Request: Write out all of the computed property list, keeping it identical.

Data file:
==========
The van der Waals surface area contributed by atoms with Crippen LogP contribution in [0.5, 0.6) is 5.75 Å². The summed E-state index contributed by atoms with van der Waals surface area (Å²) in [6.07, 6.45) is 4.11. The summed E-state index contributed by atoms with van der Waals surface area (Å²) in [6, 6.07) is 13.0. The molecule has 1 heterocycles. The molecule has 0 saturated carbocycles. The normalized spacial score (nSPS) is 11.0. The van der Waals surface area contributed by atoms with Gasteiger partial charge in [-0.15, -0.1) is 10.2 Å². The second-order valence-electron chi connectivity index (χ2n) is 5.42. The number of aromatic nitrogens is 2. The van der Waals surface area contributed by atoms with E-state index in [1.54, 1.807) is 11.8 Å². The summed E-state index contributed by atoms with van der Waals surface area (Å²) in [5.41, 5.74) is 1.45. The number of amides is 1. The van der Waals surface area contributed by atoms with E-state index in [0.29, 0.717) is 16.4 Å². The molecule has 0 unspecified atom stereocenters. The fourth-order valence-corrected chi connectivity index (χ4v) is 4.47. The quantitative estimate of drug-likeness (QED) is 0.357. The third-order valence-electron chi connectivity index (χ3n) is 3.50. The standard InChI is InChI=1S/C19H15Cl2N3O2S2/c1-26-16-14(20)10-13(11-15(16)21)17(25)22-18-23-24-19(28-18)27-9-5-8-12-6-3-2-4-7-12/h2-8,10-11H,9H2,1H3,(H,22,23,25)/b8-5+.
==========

The van der Waals surface area contributed by atoms with Crippen LogP contribution in [0.5, 0.6) is 5.75 Å². The summed E-state index contributed by atoms with van der Waals surface area (Å²) in [6.07, 6.45) is 4.11. The summed E-state index contributed by atoms with van der Waals surface area (Å²) in [6, 6.07) is 13.0. The molecule has 1 heterocycles. The molecule has 0 saturated carbocycles. The normalized spacial score (nSPS) is 11.0. The van der Waals surface area contributed by atoms with Gasteiger partial charge in [-0.15, -0.1) is 10.2 Å². The second-order valence-electron chi connectivity index (χ2n) is 5.42. The number of aromatic nitrogens is 2. The van der Waals surface area contributed by atoms with E-state index in [1.54, 1.807) is 11.8 Å². The summed E-state index contributed by atoms with van der Waals surface area (Å²) in [5.41, 5.74) is 1.45. The number of amides is 1. The van der Waals surface area contributed by atoms with E-state index in [0.29, 0.717) is 16.4 Å². The molecule has 0 unspecified atom stereocenters. The fourth-order valence-corrected chi connectivity index (χ4v) is 4.47. The quantitative estimate of drug-likeness (QED) is 0.357. The third-order valence-electron chi connectivity index (χ3n) is 3.50. The standard InChI is InChI=1S/C19H15Cl2N3O2S2/c1-26-16-14(20)10-13(11-15(16)21)17(25)22-18-23-24-19(28-18)27-9-5-8-12-6-3-2-4-7-12/h2-8,10-11H,9H2,1H3,(H,22,23,25)/b8-5+.